BELLEVUE, WA - DECEMBER 3: Microsoft General Counsel and Executive Vice President Brad Smith addresses shareholder during Microsoft Shareholders Meeting December 3, 2014 in Bellevue, Washington. The meeting as first without Steve Ballmer as the company's CEO and the first without Bill Gates as the Chairman of the Board. (Photo by Stephen Brashear/Getty Images)

Microsoft’s Philanthropic Arm to Bring Cloud Services to 70,000 Organizations by 2017

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Microsoft Philanthropies will donate $1 billion worth of Microsoft Cloud Services to nonprofits and university researchers over the next three years, CEO Satya Nadella announced ahead of a Wednesday speech at the World Economic Forum in Davos, Switzerland. Under a three-part commitment, the recently formed philanthropic subsidiary will attempt to deliver access to Microsoft cloud technology to over 70,000 organizations by 2017.

The initiative includes a 50 percent expansion of the Microsoft Azure for Research program, which currently supplies free Azure storage and other cloud resources to over 600 research projects on 6 continents. Microsoft Azure, CRM Online and the Enterprise Mobility Suite will be made more available to nonprofit organizations through a global donation program as part of the initiative, and the Office 365 Nonprofit program will add Power BI and be expanded. Microsoft Philanthropies and Microsoft Business Development will also donate access to cloud services and invest “in new low-cost last-mile Internet access technologies and community training.”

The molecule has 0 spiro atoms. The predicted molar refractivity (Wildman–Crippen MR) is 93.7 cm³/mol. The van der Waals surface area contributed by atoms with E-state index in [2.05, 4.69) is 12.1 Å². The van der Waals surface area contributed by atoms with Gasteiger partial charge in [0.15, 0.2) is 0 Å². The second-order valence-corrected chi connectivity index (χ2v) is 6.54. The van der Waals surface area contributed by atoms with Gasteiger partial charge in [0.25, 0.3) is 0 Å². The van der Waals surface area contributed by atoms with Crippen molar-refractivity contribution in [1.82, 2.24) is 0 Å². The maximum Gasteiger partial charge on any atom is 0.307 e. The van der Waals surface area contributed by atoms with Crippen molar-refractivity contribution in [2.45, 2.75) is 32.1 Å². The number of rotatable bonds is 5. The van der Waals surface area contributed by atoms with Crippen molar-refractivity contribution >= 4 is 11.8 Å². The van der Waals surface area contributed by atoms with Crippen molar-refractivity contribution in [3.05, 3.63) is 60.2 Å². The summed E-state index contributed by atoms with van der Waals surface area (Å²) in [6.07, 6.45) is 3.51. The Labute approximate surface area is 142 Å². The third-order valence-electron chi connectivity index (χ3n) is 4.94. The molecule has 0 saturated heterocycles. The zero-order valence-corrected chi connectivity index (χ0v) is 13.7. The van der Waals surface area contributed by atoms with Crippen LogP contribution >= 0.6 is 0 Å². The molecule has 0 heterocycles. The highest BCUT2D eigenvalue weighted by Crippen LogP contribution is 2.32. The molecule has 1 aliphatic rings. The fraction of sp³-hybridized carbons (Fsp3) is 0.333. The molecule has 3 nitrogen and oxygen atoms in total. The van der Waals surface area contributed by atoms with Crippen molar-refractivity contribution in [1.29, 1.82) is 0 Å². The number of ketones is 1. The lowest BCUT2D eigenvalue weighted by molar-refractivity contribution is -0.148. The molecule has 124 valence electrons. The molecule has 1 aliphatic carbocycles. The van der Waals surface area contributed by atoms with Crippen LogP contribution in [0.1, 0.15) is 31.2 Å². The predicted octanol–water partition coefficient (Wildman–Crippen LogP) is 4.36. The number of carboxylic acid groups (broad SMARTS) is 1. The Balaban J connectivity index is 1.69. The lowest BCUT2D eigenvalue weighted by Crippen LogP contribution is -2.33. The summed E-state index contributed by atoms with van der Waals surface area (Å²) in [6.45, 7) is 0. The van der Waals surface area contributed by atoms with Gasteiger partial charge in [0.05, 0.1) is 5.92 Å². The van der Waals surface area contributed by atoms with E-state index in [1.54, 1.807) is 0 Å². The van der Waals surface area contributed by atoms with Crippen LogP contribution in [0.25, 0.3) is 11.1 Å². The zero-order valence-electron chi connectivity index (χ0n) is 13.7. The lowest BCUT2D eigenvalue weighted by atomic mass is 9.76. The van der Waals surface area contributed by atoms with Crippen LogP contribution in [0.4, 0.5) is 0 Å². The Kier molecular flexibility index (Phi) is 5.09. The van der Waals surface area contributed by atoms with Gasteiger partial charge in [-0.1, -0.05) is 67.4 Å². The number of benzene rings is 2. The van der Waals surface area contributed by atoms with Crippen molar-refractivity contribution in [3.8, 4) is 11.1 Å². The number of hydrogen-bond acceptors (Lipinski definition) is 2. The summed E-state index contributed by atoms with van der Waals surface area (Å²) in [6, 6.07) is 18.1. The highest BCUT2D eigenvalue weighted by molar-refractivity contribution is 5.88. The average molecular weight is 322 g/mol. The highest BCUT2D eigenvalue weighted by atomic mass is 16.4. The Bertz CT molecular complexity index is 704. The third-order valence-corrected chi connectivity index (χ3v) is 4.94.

“We’re committed to helping nonprofit groups and universities use cloud computing to address fundamental human challenges,” said Microsoft President Brad Smith. “One of our ambitions for Microsoft Philanthropies is to partner with these groups and ensure that cloud computing reaches more people and serves the broadest array of societal needs.”

Microsoft Philanthropies was launched in December, as part of an effort to support the 17 Sustainable Development goals adopted by the United Nations in September. A UN report released the same month suggested that barely a third of people in developing nations have Internet access. The organization is headed by Microsoft veteran Mary Snapp. Some of the organization’s specific projects supported are outlined in a blog post by Smith.

“If we do not put this technology power in the hands of mission-driven organizations, we risk making a disproportionate investment in solutions to ‘first-world problems’ at the expense of solutions focused on the greater public good,” Nadella said.

Recent charitable contributions from the technology sector include Cleversafe founder Chris Gladwin’s sizable donation to Illinois Tech, and server donations to Universities by Yahoo and Linode.


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